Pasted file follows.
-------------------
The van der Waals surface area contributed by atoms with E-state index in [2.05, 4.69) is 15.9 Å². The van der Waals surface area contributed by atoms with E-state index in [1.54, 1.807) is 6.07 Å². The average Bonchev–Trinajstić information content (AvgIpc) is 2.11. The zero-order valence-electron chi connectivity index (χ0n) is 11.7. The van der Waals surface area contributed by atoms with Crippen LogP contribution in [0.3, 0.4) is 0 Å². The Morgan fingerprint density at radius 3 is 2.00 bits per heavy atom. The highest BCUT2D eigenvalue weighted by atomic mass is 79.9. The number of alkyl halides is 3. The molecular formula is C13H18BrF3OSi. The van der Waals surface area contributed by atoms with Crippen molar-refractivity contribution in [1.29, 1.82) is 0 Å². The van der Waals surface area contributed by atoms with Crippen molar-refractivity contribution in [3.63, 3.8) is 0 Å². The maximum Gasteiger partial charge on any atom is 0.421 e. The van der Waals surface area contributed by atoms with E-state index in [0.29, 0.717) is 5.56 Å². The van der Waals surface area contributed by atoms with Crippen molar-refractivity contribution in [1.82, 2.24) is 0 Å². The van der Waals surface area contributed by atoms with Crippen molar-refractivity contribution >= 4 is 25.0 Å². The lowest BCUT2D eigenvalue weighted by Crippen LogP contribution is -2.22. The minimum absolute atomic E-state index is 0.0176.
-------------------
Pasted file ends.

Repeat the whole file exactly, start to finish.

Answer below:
The van der Waals surface area contributed by atoms with E-state index in [2.05, 4.69) is 15.9 Å². The van der Waals surface area contributed by atoms with E-state index in [1.54, 1.807) is 6.07 Å². The average Bonchev–Trinajstić information content (AvgIpc) is 2.11. The zero-order valence-electron chi connectivity index (χ0n) is 11.7. The van der Waals surface area contributed by atoms with Crippen LogP contribution in [0.3, 0.4) is 0 Å². The Morgan fingerprint density at radius 3 is 2.00 bits per heavy atom. The highest BCUT2D eigenvalue weighted by atomic mass is 79.9. The number of alkyl halides is 3. The molecular formula is C13H18BrF3OSi. The van der Waals surface area contributed by atoms with Crippen molar-refractivity contribution in [1.29, 1.82) is 0 Å². The van der Waals surface area contributed by atoms with Crippen molar-refractivity contribution in [3.63, 3.8) is 0 Å². The maximum Gasteiger partial charge on any atom is 0.421 e. The van der Waals surface area contributed by atoms with E-state index in [0.29, 0.717) is 5.56 Å². The van der Waals surface area contributed by atoms with Crippen molar-refractivity contribution in [1.82, 2.24) is 0 Å². The van der Waals surface area contributed by atoms with Crippen molar-refractivity contribution >= 4 is 25.0 Å². The lowest BCUT2D eigenvalue weighted by Crippen LogP contribution is -2.22. The minimum absolute atomic E-state index is 0.0176.